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Step LIVE! 2012

Posted on June 27, 2012

Over 780 secondary school children across the 32 London boroughs will come together for Step LIVE! 2012, a celebration of youth dance at London’s Southbank Centre on July 7.

Step LIVE! 2012 is part of Southbank Centre’s Festival of the World and Big Dance 2012. It is brought about by Step into Dance, the largest sustainable community dance programme in the UK, implemented by the Royal Academy of Dance and funded by the Jack Petchey Foundation.

The day-long extravaganza will feature performances from 46 school dance groups, who have been selected to participate, following a three-month showdown of local Step into Dance borough events across London and Essex. 

Sue Goodman, Step into Dance programme and artistic director, said: “The last few months have been intense. There have been over 120 schools performing at our borough events – each keen to be part of our celebratory end of the year Step LIVE! 2012

“The dancers that have shown real dedication and commitment will have the opportunity to strut their stuff and represent their borough.” 

Step LIVE! 2012 promises show-stopping performances in contemporary, hip hop, African, musical theatre and cheerleading. There will also be interactive dance workshops in African dance and capoeira taught by freelance dance artists and attended by Step into Dance special educational needs patron and finalist from BBC’s “So You Think You Can Dance”, Kirsty Swain.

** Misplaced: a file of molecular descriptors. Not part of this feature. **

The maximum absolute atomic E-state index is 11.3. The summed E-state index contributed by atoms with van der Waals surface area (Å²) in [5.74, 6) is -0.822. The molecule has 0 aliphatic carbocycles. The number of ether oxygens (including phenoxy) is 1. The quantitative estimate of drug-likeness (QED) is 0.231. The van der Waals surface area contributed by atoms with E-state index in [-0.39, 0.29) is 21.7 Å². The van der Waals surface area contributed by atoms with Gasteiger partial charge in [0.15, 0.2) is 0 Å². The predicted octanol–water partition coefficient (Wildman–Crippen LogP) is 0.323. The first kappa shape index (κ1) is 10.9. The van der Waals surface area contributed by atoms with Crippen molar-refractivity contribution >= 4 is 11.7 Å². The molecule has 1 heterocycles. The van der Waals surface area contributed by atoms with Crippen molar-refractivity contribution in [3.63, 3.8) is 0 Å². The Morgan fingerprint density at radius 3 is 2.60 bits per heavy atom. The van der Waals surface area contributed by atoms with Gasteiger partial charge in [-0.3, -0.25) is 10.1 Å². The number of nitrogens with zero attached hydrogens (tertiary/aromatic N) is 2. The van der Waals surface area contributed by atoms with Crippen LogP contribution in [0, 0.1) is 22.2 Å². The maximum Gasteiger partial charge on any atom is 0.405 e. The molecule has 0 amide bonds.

In addition, there’ll be hip hop battles, flash mobs and conga lines for anyone who wants to go along and join in the fun. The free event runs from 11am until 5pm. 

Step into Dance currently operates in secondary schools, special educational needs schools and pupil referral units, making it unique in offering training and performance opportunities throughout the academic year to 187 schools across London and Essex.

 

Photograph © Mark Lees

Nicola Rayner was editor of Dance Today from 2010 to 2015. She has written for a number of publications including The Guardian, The Independent and Time Out Buenos Aires, where she cut her teeth as a dance journalist working on the tango section. Now acting editor of Discover Britain magazine, she continues to dance everything from ballroom to breakdance, with varying degrees of success.

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